[Why do warmer temperatures produce more civil conflict?]

Second is what’s known as the General Affective Aggression Model (GAAM). This argues that warmer conditions make people more irritable, aggressive and violent. GAAM fits in a wider group of heat-aggression theories that specifically focus on explaining why both legal and extralegal violence increase under warmer conditions. Drivers honk their horns more, baseball players commit more fouls, and police may use more force on warm days.

There are other explanations and influences, as well. For instance, some researchers suggest that climate change does or will drive up crime as extreme weather events displace people from their ordinary lives and creates greater competition over resources (jobs, education) in the new host region. Growing poverty and inequality develop as climate change starts chipping away at personal income levels by making food, housing and transportation costs more expensive.

In some countries, the state’s ability to govern will be undermined as governments are unable to protect their citizens from rising sea levels and a growing cost of essentials. In rare cases such processes may prompt civil strife. After decades of progress in limiting world hunger, malnutrition may become more commonplace as crops wither under hotter temperatures and – in some cases – changing precipitation levels. Increases in hunger and growing civil conflict will likely heighten migration.

It’s hard to predict how these indirect effects would work, because each might kick in only after the climate-induced social change exceeds a tipping point. For instance, immigration is typically linked to lower levels of crime. Most immigrants move from their homelands to seek out educational and economic opportunities. As the Syrian conflict shows, however, civil wars brought on – at least in part – by climate change may radically alter the dynamics of immigration.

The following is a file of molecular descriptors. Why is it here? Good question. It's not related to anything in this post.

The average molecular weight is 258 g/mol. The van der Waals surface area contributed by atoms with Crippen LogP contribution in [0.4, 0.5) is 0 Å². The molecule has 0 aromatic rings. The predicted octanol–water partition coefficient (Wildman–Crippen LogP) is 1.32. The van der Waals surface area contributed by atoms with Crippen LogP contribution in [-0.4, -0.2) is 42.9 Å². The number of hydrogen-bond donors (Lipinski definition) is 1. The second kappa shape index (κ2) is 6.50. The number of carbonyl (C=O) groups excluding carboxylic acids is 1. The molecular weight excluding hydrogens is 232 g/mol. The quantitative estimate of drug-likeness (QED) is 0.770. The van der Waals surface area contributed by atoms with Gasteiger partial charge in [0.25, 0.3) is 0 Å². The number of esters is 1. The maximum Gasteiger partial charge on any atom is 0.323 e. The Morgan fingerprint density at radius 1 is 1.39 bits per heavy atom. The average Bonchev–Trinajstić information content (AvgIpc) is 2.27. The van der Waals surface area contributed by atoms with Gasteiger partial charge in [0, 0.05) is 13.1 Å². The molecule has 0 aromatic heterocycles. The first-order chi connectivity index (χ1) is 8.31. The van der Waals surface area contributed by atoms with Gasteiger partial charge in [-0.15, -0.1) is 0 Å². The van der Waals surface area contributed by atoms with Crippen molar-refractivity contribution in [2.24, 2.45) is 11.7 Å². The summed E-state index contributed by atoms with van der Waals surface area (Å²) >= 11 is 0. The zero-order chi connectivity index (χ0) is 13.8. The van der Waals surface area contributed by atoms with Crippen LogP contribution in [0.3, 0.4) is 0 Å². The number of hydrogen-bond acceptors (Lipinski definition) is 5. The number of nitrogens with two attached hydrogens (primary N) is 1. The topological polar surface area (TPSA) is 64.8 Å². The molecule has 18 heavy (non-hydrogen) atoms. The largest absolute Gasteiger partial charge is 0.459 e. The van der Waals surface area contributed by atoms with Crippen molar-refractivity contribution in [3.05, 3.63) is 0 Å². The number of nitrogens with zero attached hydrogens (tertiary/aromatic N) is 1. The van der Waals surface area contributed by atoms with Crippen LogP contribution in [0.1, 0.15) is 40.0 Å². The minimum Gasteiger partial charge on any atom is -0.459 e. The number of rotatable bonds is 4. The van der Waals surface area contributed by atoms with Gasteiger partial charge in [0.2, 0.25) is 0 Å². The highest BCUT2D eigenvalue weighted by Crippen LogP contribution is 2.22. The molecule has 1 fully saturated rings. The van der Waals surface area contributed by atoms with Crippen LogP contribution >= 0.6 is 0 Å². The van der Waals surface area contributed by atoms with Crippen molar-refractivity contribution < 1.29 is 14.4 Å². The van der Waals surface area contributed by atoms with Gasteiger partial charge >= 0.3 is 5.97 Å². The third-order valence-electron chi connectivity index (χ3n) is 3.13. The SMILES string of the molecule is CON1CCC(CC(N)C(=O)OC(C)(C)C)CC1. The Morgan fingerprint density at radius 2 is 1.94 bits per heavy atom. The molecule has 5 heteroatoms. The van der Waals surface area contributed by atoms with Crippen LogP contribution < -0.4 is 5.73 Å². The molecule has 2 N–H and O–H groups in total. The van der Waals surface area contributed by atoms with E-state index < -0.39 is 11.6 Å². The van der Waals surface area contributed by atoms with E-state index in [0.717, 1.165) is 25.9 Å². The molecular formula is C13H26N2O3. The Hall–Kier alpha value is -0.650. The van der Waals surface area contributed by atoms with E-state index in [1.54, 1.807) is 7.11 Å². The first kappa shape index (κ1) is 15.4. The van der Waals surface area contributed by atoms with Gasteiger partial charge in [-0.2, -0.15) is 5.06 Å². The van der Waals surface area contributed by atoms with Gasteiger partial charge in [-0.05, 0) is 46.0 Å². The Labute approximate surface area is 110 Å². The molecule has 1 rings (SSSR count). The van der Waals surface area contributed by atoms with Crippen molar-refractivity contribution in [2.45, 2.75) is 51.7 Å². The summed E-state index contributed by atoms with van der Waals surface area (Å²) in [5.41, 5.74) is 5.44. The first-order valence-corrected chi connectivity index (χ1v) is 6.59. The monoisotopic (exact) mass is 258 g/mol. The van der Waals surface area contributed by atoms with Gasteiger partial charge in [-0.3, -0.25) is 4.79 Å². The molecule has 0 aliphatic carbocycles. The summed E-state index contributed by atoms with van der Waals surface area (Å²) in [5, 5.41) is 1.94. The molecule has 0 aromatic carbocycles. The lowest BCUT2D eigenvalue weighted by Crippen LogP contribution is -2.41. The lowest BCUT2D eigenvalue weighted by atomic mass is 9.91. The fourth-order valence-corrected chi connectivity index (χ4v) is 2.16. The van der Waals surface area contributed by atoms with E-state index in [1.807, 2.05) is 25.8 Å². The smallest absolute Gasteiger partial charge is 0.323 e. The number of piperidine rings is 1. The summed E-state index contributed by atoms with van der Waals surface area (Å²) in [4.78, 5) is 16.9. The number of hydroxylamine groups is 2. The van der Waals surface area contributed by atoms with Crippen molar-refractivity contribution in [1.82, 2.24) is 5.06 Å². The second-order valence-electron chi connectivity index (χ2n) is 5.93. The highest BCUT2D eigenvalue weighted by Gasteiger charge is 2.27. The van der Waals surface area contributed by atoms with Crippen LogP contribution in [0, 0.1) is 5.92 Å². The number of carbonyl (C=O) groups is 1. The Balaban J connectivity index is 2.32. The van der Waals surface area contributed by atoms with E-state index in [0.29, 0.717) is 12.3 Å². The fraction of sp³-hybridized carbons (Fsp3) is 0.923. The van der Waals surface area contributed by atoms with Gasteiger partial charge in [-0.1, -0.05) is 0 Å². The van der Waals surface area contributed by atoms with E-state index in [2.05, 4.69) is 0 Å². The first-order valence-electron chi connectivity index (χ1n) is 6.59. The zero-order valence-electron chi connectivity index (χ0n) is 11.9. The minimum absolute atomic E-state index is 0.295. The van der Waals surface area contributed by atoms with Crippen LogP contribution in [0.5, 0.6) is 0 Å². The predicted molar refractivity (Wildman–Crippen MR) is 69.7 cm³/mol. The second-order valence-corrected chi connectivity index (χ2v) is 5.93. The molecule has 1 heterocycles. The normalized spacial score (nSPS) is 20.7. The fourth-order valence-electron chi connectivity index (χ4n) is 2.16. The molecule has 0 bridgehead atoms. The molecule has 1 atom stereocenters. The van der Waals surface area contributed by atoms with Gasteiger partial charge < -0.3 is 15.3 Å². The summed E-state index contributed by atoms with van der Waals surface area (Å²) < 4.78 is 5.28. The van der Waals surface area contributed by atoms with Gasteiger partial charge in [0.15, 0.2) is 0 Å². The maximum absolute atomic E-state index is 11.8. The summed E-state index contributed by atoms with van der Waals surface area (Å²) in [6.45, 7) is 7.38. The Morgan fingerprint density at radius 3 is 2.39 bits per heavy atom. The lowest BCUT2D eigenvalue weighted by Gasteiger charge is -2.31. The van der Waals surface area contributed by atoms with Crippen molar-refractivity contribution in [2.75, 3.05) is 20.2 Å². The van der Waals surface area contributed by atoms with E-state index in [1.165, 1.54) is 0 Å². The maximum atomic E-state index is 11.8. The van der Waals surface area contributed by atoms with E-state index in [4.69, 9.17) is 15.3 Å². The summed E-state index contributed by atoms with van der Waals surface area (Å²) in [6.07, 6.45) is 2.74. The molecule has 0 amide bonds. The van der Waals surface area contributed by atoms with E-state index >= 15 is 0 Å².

To be blunt: Catastrophic climate change could boost violence much more than the dramatic results we have already found.

Like every piece of social science research, our findings have limitations. Let’s get technical for a moment to discuss those. We used aggregate annual data on temperature on the country level to measure the effects of climate change on cross-national homicide rates. This choice did not allow us to examine whether seasonal variations in crime, the effects of precipitation, or extreme weather events affect cross-national homicide rates. In addition, aggregating the data by country did not permit us to examine sub-national variations in homicide rates, like those that occur in cities.

Nonetheless, our results show that increases in global temperature, like those being discussed this week in Paris, have larger implications than our policymakers have generally been discussing so far: more murder in particular and more interpersonal violence in general is something to take seriously.

Notably, this increase hurts people in African countries more than people in wealthier ones. In other words, some of the poorest countries will suffer the most.

Kenneth W. Moffett is associate professor of political science at Southern Illinois University Edwardsville. 

Dennis Mares is associate professor of criminal justice at Southern Illinois University Edwardsville.